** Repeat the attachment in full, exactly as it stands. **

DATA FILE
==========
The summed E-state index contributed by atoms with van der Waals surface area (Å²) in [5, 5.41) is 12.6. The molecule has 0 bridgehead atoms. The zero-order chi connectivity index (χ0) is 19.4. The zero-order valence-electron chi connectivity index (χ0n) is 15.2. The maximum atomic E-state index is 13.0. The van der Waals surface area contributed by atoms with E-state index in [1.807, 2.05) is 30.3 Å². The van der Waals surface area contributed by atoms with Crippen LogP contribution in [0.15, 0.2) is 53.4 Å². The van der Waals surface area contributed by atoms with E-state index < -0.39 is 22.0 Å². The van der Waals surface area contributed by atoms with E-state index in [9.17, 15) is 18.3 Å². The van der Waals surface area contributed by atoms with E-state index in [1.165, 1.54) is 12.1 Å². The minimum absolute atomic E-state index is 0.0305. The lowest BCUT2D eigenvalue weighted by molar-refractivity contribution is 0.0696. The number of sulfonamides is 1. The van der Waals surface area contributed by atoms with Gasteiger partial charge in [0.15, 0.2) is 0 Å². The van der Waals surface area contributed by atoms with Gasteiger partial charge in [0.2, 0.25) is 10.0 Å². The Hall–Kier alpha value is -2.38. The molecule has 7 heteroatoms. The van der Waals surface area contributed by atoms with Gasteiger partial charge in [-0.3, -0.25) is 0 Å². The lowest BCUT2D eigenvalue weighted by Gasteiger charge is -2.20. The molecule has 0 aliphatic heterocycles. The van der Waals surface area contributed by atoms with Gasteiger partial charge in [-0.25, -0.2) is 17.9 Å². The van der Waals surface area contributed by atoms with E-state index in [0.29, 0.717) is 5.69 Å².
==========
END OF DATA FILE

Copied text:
The summed E-state index contributed by atoms with van der Waals surface area (Å²) in [5, 5.41) is 12.6. The molecule has 0 bridgehead atoms. The zero-order chi connectivity index (χ0) is 19.4. The zero-order valence-electron chi connectivity index (χ0n) is 15.2. The maximum atomic E-state index is 13.0. The van der Waals surface area contributed by atoms with E-state index in [1.807, 2.05) is 30.3 Å². The van der Waals surface area contributed by atoms with Crippen LogP contribution in [0.15, 0.2) is 53.4 Å². The van der Waals surface area contributed by atoms with E-state index < -0.39 is 22.0 Å². The van der Waals surface area contributed by atoms with E-state index in [9.17, 15) is 18.3 Å². The van der Waals surface area contributed by atoms with E-state index in [1.165, 1.54) is 12.1 Å². The minimum absolute atomic E-state index is 0.0305. The lowest BCUT2D eigenvalue weighted by molar-refractivity contribution is 0.0696. The number of sulfonamides is 1. The van der Waals surface area contributed by atoms with Gasteiger partial charge in [0.15, 0.2) is 0 Å². The van der Waals surface area contributed by atoms with Gasteiger partial charge in [0.2, 0.25) is 10.0 Å². The Hall–Kier alpha value is -2.38. The molecule has 7 heteroatoms. The van der Waals surface area contributed by atoms with Gasteiger partial charge in [-0.3, -0.25) is 0 Å². The lowest BCUT2D eigenvalue weighted by Gasteiger charge is -2.20. The molecule has 0 aliphatic heterocycles. The van der Waals surface area contributed by atoms with Gasteiger partial charge in [-0.25, -0.2) is 17.9 Å². The van der Waals surface area contributed by atoms with E-state index in [0.29, 0.717) is 5.69 Å².